It used to be that if you couldn’t afford to install solar panels, you couldn’t get energy from them. The same happened if you didn’t own a house to put panels on, or if you lived in a condo where the roof wasn’t yours to develop. That started changing in 2006 with the birth of “community solar,” which allows people to buy a stake in a solar installation elsewhere and earn credits on their electricity bills for the energy it produces.
But community solar can’t just happen on its own—it requires a brave new world of utility policy changes that are too complicated for the average consumer to understand. And the nonprofits and solar companies advocating for changes had a tough time balancing their daily work with the additional work required to drive new legislation at the local and state levels.
That’s why a group of community solar providers banded together this week to launch the Coalition for Community Solar Access, which will spearhead nationwide advocacy for the kinds of policies needed for this market to grow.
“Solar is really still available to a select class of energy consumers,” Executive Director Jeff Cramer tells CityLab. “What community solar offers is the opportunity to go solar for literally all Americans.”
Rooftop solar has been spreading like wildfire over the past few years, but 49 percent of households can’t install their own solar photovoltaic panels, according to the National Renewable Energy Lab. For anyone who rents, or has too much shade, or moves frequently and would lose the rooftop investment, community solar offers an alternative. It also has economic justice implications, because it enables buy-in at much lower costs than a private rooftop installation.
There are many different models for community solar (this NREL paper offers a handy guide to the variations), but the core concept is that numerous people subscribe to a central solar installation and receive a credit on their electricity bill for a share of the power generated each month. In the decade since the first community solar project went live, says Cramer, close to 100 projects have come online in 25 states.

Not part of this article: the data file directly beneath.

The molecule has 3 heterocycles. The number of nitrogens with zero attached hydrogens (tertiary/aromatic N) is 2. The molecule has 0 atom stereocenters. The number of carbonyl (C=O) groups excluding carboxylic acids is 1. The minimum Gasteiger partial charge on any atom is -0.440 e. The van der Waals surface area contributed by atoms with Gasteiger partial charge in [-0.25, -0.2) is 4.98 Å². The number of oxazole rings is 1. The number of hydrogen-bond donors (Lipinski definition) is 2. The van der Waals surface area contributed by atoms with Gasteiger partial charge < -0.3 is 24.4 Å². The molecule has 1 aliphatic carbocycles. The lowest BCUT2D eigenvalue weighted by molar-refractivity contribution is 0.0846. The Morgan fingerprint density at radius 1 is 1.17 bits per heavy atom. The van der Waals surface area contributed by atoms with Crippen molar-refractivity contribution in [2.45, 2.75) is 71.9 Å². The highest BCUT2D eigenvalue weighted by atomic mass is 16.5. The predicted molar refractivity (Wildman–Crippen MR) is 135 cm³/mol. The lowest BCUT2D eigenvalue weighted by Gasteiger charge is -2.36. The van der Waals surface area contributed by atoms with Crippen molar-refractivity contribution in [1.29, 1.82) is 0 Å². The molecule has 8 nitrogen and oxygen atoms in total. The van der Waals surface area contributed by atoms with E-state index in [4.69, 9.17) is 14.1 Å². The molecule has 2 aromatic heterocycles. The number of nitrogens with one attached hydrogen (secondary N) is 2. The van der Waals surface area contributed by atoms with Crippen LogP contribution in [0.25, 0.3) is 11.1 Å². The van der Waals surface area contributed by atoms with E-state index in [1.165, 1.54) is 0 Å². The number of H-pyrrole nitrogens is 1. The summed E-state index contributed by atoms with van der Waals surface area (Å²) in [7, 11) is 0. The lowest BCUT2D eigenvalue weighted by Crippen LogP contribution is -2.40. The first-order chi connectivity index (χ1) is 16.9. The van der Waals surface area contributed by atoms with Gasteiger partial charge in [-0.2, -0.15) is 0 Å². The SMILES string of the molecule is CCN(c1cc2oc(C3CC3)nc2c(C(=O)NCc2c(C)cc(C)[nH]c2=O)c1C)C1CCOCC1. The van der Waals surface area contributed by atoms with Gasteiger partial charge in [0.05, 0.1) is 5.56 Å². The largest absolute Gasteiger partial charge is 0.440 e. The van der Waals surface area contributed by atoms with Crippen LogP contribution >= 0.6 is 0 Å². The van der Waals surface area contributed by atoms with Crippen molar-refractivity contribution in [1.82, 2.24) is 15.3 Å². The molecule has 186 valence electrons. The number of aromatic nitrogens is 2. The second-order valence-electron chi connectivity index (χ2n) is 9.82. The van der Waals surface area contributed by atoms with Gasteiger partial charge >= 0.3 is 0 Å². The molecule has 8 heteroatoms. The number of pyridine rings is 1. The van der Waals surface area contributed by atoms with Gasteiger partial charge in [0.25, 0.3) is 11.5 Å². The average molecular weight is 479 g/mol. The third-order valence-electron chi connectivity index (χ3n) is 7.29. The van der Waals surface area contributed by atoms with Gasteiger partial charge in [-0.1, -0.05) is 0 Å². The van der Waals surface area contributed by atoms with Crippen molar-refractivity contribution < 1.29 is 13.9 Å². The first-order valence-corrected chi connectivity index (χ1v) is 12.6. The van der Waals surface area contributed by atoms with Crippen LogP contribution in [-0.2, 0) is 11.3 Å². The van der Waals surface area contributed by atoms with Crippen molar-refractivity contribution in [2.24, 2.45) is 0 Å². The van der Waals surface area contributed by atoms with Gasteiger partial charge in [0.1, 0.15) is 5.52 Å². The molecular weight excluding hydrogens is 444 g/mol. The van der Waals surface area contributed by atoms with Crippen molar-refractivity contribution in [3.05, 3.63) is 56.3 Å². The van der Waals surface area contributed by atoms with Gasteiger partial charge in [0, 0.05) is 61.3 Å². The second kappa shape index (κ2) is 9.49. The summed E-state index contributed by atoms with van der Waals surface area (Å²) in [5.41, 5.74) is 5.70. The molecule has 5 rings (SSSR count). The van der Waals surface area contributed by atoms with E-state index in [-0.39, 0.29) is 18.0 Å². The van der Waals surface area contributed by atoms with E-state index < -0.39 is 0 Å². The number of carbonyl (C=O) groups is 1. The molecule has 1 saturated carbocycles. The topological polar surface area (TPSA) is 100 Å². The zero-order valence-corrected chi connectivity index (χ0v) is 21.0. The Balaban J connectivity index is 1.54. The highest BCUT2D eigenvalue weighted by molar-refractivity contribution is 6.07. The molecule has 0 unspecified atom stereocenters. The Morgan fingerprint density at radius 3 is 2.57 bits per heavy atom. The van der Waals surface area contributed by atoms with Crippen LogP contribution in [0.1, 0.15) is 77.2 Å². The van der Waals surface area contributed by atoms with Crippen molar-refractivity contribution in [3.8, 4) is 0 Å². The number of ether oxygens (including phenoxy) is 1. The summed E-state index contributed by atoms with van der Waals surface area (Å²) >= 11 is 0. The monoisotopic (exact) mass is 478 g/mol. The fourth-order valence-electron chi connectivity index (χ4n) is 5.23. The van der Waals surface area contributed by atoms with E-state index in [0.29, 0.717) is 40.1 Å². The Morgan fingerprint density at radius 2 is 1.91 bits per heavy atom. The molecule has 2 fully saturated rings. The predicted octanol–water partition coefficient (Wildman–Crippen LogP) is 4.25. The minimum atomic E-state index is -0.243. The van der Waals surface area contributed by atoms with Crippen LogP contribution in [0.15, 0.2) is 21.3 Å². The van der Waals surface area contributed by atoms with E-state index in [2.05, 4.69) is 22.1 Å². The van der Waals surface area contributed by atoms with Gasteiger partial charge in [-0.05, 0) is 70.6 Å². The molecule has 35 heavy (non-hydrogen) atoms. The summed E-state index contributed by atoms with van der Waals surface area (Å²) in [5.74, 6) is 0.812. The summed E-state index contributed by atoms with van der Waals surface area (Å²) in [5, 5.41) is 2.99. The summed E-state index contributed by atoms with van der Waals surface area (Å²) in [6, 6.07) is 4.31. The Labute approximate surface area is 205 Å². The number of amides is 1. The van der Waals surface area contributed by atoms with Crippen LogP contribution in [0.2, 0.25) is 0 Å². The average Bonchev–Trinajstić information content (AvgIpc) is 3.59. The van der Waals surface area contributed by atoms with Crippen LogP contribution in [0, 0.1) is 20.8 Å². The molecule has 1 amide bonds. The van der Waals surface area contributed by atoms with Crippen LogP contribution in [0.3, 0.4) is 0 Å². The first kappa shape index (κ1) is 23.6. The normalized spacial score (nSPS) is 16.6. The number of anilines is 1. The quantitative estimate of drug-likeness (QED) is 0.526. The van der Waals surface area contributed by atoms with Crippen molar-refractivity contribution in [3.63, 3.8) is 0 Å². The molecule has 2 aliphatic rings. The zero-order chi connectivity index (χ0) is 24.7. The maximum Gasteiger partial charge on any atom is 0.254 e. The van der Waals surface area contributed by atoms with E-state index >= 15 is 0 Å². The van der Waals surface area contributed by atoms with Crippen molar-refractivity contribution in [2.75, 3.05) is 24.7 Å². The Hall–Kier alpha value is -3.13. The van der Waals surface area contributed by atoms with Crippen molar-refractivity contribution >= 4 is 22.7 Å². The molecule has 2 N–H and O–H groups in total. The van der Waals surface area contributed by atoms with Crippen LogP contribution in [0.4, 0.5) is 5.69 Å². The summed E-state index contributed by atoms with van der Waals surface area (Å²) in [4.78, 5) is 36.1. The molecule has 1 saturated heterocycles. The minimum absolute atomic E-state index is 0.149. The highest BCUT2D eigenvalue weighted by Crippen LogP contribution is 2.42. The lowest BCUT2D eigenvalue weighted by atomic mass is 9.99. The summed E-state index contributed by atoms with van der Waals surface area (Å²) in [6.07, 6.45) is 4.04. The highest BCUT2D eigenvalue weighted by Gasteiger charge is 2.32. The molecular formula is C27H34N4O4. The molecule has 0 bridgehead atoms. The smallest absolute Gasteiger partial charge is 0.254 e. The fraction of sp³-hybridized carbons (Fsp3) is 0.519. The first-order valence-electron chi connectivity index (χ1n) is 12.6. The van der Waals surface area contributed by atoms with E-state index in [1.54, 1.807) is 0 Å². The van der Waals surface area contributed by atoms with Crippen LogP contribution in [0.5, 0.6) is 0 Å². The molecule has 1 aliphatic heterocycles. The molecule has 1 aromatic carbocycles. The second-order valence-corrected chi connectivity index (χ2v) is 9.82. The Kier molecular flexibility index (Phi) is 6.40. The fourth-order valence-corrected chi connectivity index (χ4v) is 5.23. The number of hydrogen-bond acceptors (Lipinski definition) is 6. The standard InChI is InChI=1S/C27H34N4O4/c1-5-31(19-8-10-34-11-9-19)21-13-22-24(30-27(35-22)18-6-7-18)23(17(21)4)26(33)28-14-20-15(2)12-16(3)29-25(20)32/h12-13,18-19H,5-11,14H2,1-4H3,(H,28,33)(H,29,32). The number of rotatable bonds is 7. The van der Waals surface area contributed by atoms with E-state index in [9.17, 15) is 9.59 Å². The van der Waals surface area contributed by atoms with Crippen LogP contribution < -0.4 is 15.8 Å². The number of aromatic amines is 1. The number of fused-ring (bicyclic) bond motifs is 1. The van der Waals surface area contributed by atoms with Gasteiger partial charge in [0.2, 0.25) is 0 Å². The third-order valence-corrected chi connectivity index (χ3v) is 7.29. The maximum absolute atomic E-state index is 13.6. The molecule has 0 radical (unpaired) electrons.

Industry groups for solar energy already exist, but they cater to different concerns, including smaller-scale rooftop solar and the larger utility-scale developments, says Sara Baldwin Auck, regulatory program director at the Interstate Renewable Energy Council. Community solar falls somewhere in between. “The policy and program design issues confronting the community solar market are still relatively new and less familiar, and they often require more nuanced approach,” she writes in an email.
The idea behind CCSA is to pool the resources of the various community solar providers to create industry best practices and lobby at the community and state levels for policies that will help the market grow, says Board Chair Hannah Masterjohn. The main policy goal is a fair bill-credit mechanism, which ensures the customer gets a benefit on their electricity bill equivalent to what their share of the solar array produces. This is akin to the broader debate over net-metering; plenty of utilities want to credit electricity from solar at a lower rate than the electricity they sell.
In a market where the laws and utilities favor community solar, it can work just like a Geico commercial, Masterjohn says: You go online and subscribe in about 15 minutes. So far, only 14 states have passed laws enabling community solar, though, so CCSA has its work cut out.